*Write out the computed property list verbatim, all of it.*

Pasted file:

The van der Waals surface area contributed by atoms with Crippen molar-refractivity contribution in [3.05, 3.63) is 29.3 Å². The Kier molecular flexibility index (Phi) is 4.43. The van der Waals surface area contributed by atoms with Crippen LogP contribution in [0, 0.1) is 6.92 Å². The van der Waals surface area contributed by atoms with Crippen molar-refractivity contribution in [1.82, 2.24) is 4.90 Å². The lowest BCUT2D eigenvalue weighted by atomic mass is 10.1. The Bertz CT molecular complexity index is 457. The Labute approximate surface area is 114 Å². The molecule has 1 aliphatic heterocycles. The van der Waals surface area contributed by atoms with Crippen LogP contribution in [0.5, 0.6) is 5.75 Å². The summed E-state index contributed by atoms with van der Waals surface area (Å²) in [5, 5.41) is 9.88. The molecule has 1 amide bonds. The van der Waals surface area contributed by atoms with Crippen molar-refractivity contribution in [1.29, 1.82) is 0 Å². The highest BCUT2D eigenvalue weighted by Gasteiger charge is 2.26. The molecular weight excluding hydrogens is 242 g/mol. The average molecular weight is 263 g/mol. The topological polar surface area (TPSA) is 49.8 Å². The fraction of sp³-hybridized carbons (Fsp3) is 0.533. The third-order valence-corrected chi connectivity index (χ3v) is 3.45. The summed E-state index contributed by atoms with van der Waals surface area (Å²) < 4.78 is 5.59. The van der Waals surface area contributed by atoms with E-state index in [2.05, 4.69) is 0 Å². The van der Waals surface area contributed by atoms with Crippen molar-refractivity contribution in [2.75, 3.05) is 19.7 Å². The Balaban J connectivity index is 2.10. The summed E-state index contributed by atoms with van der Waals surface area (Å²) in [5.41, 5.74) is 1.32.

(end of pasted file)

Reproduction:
The van der Waals surface area contributed by atoms with Crippen molar-refractivity contribution in [3.05, 3.63) is 29.3 Å². The Kier molecular flexibility index (Phi) is 4.43. The van der Waals surface area contributed by atoms with Crippen LogP contribution in [0, 0.1) is 6.92 Å². The van der Waals surface area contributed by atoms with Crippen molar-refractivity contribution in [1.82, 2.24) is 4.90 Å². The lowest BCUT2D eigenvalue weighted by atomic mass is 10.1. The Bertz CT molecular complexity index is 457. The Labute approximate surface area is 114 Å². The molecule has 1 aliphatic heterocycles. The van der Waals surface area contributed by atoms with Crippen LogP contribution in [0.5, 0.6) is 5.75 Å². The summed E-state index contributed by atoms with van der Waals surface area (Å²) in [5, 5.41) is 9.88. The molecule has 1 amide bonds. The van der Waals surface area contributed by atoms with Crippen molar-refractivity contribution in [1.29, 1.82) is 0 Å². The highest BCUT2D eigenvalue weighted by Gasteiger charge is 2.26. The molecular weight excluding hydrogens is 242 g/mol. The average molecular weight is 263 g/mol. The topological polar surface area (TPSA) is 49.8 Å². The fraction of sp³-hybridized carbons (Fsp3) is 0.533. The third-order valence-corrected chi connectivity index (χ3v) is 3.45. The summed E-state index contributed by atoms with van der Waals surface area (Å²) < 4.78 is 5.59. The van der Waals surface area contributed by atoms with E-state index in [2.05, 4.69) is 0 Å². The van der Waals surface area contributed by atoms with Crippen molar-refractivity contribution in [2.75, 3.05) is 19.7 Å². The Balaban J connectivity index is 2.10. The summed E-state index contributed by atoms with van der Waals surface area (Å²) in [5.41, 5.74) is 1.32.